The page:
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Law and Economy in Classical Athens: [Demosthenes], “Against Dionysodorus” 

Edward M. Harris, edition of March 22, 2003

page 5 of 15

· Part 1.4 ·

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Some scholars believe that the enforcement of the law in Classical Athens lay primarily in the hand of private citizens, but it is hard to square this view with the ancient evidence for the administration of law in the agora. In the law of Nicophon the primary responsibility for enforcing the law lies in the hands of a public slave, the Tester, the Syllogeis who supervise him, the Sitophylakes, and the Council, which supervises all these officials. Private individuals can provide information to these officials and receive rewards, but it is the officials who confiscate counterfeit coins and the goods of merchants who do not accept good coins. In the law about weights and measures there is also some role for private initiative in reporting offenses, but the most important tasks in overseeing these regulations lie in the hands of the Metronomoi, public slaves, and the Areopagus. The growth of market transactions in the Athenian agora grew to the extent that strict regulations were needed to ensure fairness and order, and the enforcement of these regulations was primarily in the hands of public officials.

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Extensive specialization of labor and the development of market-relations also created a need for several types of contracts. The laws of Athens contained a general provision that all agreements which the parties entered into willingly and which did not violate the law were binding, that is, the courts would enforce them if one party refused to abide by the terms of the contract. There was also a rule against fraud, which invalidated contracts where one party acted deceitfully. There were various types of contracts for hire (misthosis); like the Roman contract of locatio-conductio, Athenian contracts for hire covered agreements where one hired the labor of another person, where one leased some land, a building, or some movable item, and where one hired a craftsman to produce a certain item or perform a task. There is some controversy about the nature of contracts for sale in Athenian Law, but it is clear that the Athenians recognized that a sale created rights and duties for both parties. In particular the seller was required to “warrant” (bebaioun is the Greek term) the sale, that is, he had to guarantee that he was the actual owner of the object he was selling. This protected the buyer against a third party who might later come forward, claim to be the actual owner, and demand that the buyer return it to him. In the case of slaves, there was also a warranty against latent defects; if one sold a slave who turned out to have a disease, the buyer could return the slave and demand repayment of the sale price, This warranty may have extended to sales of other commodities.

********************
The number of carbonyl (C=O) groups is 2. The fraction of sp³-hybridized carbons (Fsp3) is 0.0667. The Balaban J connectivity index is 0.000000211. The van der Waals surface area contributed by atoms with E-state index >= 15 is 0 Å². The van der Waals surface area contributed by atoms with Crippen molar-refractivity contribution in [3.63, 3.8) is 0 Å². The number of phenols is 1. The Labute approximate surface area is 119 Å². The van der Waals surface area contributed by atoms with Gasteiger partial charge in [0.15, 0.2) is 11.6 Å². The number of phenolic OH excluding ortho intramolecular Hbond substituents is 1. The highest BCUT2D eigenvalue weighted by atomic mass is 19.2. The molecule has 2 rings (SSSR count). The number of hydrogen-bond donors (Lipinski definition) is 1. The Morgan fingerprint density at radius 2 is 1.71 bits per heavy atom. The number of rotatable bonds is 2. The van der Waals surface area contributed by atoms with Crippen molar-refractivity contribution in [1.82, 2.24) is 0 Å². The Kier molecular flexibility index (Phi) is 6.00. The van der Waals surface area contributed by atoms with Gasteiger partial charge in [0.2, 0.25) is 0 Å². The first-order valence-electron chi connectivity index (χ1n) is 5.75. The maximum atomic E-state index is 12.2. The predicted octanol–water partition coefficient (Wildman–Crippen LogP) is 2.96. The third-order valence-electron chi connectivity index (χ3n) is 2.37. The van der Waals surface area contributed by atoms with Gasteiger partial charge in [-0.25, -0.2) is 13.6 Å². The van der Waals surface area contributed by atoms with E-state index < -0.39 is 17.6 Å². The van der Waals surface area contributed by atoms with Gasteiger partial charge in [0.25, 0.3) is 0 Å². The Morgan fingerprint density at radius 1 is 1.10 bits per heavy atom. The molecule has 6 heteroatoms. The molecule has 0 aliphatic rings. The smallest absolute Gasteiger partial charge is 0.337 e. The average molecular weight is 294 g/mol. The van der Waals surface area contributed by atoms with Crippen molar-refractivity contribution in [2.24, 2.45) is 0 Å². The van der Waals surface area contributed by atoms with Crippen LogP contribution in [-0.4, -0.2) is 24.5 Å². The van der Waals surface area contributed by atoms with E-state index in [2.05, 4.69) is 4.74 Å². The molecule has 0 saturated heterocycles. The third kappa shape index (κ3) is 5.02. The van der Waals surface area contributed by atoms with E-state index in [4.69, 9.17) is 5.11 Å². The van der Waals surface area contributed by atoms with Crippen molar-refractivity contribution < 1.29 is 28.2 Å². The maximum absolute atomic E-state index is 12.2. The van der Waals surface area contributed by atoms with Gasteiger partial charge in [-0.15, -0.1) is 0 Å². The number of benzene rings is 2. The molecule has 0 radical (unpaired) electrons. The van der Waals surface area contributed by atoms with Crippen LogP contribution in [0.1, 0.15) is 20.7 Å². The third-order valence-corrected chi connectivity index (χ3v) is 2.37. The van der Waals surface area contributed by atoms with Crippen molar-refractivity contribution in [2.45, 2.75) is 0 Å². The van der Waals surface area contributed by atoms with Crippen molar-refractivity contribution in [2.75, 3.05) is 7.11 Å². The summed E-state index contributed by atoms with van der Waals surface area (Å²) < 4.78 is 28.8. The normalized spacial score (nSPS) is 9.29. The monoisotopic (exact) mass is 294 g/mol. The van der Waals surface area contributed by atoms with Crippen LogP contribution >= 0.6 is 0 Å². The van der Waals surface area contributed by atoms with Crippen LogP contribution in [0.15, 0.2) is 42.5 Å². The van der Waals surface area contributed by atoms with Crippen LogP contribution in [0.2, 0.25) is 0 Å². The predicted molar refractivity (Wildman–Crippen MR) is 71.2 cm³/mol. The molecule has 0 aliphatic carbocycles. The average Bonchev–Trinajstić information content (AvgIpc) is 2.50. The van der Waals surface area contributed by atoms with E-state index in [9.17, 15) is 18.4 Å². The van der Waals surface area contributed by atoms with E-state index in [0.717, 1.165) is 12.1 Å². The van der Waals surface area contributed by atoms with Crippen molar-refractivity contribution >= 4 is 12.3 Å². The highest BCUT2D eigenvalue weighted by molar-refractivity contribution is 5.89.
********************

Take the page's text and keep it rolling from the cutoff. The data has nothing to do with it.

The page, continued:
Read about the evidence
Demosthenes (Dem. 36).
Aristotle (Aristot. Ath. Pol.).
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The Athenians also knew the practice of providing earnest money (arrhabon). When two parties agreed to a sale, but the buyer could not pay the full purchase price, he could give the seller earnest money until he could come up with the rest of the cash. If he failed to make the full payment, the seller could keep the earnest money as a penalty. On the other hand, if the seller refused to accept full payment and convey the item to be sold, the law allowed the buyer to sue him for a certain amount. Theophrastus states that the laws of Thurii permitted the buyer to bring an action for the full amount of the sale price, and the laws of Athens probably contained a similar provision. There were also contracts for deposit (parakatatheke), which were similar to the Roman contract of depositum (Dem. 36.5-6), and suits that enabled lenders to sue borrowers when they defaulted. If the lender made his loan at a rate of 1% interest per month (12% a year) or to provide capital for starting an enterprise, he could bring his case as a “monthly suit.” This meant his case received privileged treatment and was decided within a month, thus avoiding long delays that might causes financial losses (Ath. Pol. 52.2).

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